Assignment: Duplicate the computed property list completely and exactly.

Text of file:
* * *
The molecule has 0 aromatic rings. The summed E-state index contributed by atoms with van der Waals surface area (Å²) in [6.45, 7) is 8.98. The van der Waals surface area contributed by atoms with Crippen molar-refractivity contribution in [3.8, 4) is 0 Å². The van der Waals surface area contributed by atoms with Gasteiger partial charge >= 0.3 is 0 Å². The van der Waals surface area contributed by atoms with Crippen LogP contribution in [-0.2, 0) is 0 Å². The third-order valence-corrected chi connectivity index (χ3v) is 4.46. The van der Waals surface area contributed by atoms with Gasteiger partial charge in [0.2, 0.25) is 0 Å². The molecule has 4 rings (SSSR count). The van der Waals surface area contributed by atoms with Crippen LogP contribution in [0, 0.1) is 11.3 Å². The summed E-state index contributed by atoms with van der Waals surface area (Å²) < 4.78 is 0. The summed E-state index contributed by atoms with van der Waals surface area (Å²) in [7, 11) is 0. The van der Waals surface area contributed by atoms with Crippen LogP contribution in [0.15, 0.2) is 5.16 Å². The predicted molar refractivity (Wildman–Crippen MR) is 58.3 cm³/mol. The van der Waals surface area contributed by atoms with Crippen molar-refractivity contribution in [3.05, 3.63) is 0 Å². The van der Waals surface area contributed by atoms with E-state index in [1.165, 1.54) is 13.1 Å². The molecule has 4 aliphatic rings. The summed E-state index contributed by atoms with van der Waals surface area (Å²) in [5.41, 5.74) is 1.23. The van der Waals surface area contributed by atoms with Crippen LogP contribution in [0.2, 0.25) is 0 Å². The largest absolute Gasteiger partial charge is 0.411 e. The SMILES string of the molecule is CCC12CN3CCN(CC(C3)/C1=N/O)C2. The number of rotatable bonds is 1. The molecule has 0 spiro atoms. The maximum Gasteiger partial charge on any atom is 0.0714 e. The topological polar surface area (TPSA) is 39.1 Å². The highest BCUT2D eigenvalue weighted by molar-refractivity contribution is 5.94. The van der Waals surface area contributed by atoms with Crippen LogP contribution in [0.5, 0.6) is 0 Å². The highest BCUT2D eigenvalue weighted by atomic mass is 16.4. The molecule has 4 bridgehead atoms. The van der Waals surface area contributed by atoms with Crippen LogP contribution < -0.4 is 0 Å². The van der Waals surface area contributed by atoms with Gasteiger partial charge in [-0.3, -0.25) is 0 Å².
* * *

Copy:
The molecule has 0 aromatic rings. The summed E-state index contributed by atoms with van der Waals surface area (Å²) in [6.45, 7) is 8.98. The van der Waals surface area contributed by atoms with Crippen molar-refractivity contribution in [3.8, 4) is 0 Å². The van der Waals surface area contributed by atoms with Gasteiger partial charge >= 0.3 is 0 Å². The van der Waals surface area contributed by atoms with Crippen LogP contribution in [-0.2, 0) is 0 Å². The third-order valence-corrected chi connectivity index (χ3v) is 4.46. The van der Waals surface area contributed by atoms with Gasteiger partial charge in [0.2, 0.25) is 0 Å². The molecule has 4 rings (SSSR count). The van der Waals surface area contributed by atoms with Crippen LogP contribution in [0, 0.1) is 11.3 Å². The summed E-state index contributed by atoms with van der Waals surface area (Å²) < 4.78 is 0. The summed E-state index contributed by atoms with van der Waals surface area (Å²) in [7, 11) is 0. The van der Waals surface area contributed by atoms with Crippen LogP contribution in [0.15, 0.2) is 5.16 Å². The predicted molar refractivity (Wildman–Crippen MR) is 58.3 cm³/mol. The van der Waals surface area contributed by atoms with Crippen molar-refractivity contribution in [3.05, 3.63) is 0 Å². The van der Waals surface area contributed by atoms with E-state index in [1.165, 1.54) is 13.1 Å². The molecule has 4 aliphatic rings. The summed E-state index contributed by atoms with van der Waals surface area (Å²) in [5.41, 5.74) is 1.23. The van der Waals surface area contributed by atoms with Crippen LogP contribution in [0.2, 0.25) is 0 Å². The largest absolute Gasteiger partial charge is 0.411 e. The SMILES string of the molecule is CCC12CN3CCN(CC(C3)/C1=N/O)C2. The number of rotatable bonds is 1. The molecule has 0 spiro atoms. The maximum Gasteiger partial charge on any atom is 0.0714 e. The topological polar surface area (TPSA) is 39.1 Å². The highest BCUT2D eigenvalue weighted by molar-refractivity contribution is 5.94. The van der Waals surface area contributed by atoms with Crippen LogP contribution in [0.5, 0.6) is 0 Å². The highest BCUT2D eigenvalue weighted by atomic mass is 16.4. The molecule has 4 bridgehead atoms. The van der Waals surface area contributed by atoms with Crippen LogP contribution < -0.4 is 0 Å². The van der Waals surface area contributed by atoms with Gasteiger partial charge in [-0.3, -0.25) is 0 Å².